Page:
On Twitter you should aim to share a link to your blog post several times, as this medium moves fast, followers who log on an hour after you’ve tweeted may not see it. Make sure to use different taglines each time you tweet, this allows you see what works best at grabbing people’s attention (and also avoids the wrath of Twitter who frown on the same tweet being repeated ad nauseam). Be sure also to use a url shortener such as bit.ly or ow.ly, as this gives you more of those precious 140 characters to play with, and also provides you with great analytics such as how many clicks, and from what countries – valuable information for future targeting.

On LinkedIn you can share your post via your status message, but you should also seek to become involved in different groups. Check out what groups there are that might be relevant to you. 81% of LinkedIn’s 100 million members are part of at least one of the over 800,000 groups available (the maximum number of groups a member can join is 50). Join groups and then be sure to share your blog post with each group. This can result, not only in massively increased traffic, but also in some very interesting dialogue with like-minded members. LinkedIn have a great learning centre where you can learn more about groups.

On Facebook you can again share your post, however Facebook has a less frantic pace than Twitter, so sharing the post once is sufficient. Depending on your audience this could result in great engagement with your fans, as well as driving traffic to your site.

On Goolge+ you have the option to share your post with specific circles (learn more about circles). Make sure to share your post only with those who will find the content to be of interest and / or of value – this is much better than a ‘one size fits all’ approach. Again this is a slower paced platform, so sharing once is enough.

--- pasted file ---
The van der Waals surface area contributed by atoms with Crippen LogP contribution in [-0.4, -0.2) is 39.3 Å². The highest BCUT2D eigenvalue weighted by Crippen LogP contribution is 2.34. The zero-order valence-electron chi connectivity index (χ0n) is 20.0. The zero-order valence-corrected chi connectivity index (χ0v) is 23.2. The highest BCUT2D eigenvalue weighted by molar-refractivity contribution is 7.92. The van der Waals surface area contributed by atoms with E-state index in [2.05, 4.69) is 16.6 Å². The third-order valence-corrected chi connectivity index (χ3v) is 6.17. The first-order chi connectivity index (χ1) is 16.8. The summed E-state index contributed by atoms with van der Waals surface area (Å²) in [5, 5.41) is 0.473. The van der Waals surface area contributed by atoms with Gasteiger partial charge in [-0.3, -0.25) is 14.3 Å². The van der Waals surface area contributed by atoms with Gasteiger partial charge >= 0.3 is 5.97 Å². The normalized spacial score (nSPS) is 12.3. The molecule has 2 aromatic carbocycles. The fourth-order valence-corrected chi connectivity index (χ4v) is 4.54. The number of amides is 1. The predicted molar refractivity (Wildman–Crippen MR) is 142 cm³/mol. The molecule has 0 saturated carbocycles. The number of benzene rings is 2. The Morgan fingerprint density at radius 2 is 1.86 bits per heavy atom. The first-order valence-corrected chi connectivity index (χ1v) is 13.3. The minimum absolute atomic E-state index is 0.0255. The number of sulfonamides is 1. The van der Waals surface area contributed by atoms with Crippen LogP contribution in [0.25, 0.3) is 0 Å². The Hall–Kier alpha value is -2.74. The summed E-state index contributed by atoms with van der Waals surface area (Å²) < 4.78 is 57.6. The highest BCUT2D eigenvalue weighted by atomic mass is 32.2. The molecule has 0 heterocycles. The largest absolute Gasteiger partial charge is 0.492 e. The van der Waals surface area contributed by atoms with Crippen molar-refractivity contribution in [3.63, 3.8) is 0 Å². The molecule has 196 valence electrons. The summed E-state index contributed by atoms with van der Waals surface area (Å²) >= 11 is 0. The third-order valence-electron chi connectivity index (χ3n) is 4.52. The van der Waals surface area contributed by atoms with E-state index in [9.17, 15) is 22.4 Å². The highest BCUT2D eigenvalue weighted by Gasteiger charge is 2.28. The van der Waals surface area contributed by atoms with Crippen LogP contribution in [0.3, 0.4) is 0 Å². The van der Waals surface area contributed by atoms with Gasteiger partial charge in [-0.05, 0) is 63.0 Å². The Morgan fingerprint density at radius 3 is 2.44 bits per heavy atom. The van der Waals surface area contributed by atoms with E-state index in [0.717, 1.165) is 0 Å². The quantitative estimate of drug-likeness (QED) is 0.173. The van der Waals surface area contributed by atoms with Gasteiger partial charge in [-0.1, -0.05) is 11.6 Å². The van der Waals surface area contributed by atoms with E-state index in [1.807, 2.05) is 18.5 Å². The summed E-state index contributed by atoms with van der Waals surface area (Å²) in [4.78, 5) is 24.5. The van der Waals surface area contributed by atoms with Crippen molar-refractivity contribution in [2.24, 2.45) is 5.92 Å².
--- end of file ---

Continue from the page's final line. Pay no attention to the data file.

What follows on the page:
Make sure as well to have social sharing buttons on your blog so that anyone who comes across your post can share it with their own networks, thereby driving even more visitors to you!

It’s Worth It

While all of this might seem like a lot of effort, once you’ve done it a few times it will become second nature, and it will become quicker. It will also result in your post getting a LOT more traffic.

Isn’t it worth the bit of extra effort to ensure that your perfectly polished post doesn’t languish forgotten and alone in the internet ether?

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Increase Website Traffic by 30% With LinkedInCurrently there is a lot of dialogue regarding Google+ and how it compares to Facebook and Twitter, implying that these 3 are the social network Titans.

But What About LinkedIn?

In June 2011 LinkedIn became the number 2 social network in the US, with 33.9 million visitors that month, up 63% on June 2010 (Facebook had 160.9 million US visitors and Twitter 30.6 million the same month).

As of 4 August 2011 LinkedIn had over 120 million members worldwide; with 26 million of those based in Europe. All 2011 Fortune 500 companies have executives on LinkedIn and 75 of the Fortune 100 companies use LinkedIn’s hiring solutions.

While Google+ is growing rapidly and the rankings are likely to shift in the coming months there is no denying that LinkedIn is a popular networking site for professionals, and especially for B2B companies.

But What About Sharing?

On 30th November 2010 LinkedIn announced their ‘share button’ which, when added to a webpage, allowed readers to easily share that content to their LinkedIn profile and/or LinkedIn groups. Many business oriented sites added the button quickly, including Forbes and Bloomberg, and others slowly added it in the following months.

By day I look after online communications for an Ireland-based, B2B professional services company and in April of this year I added the LinkedIn share button to the company blog, and started our senior managers actively sharing company content on LinkedIn.

The Result?

A 30% jump in traffic over the same period in 2010, purely from LinkedIn!

And, people were not only reading and sharing content, but sticking around to learn more about the company, and complete online forms – meaning not only are we seeing a huge jump in traffic, but we are also generating more inbound leads!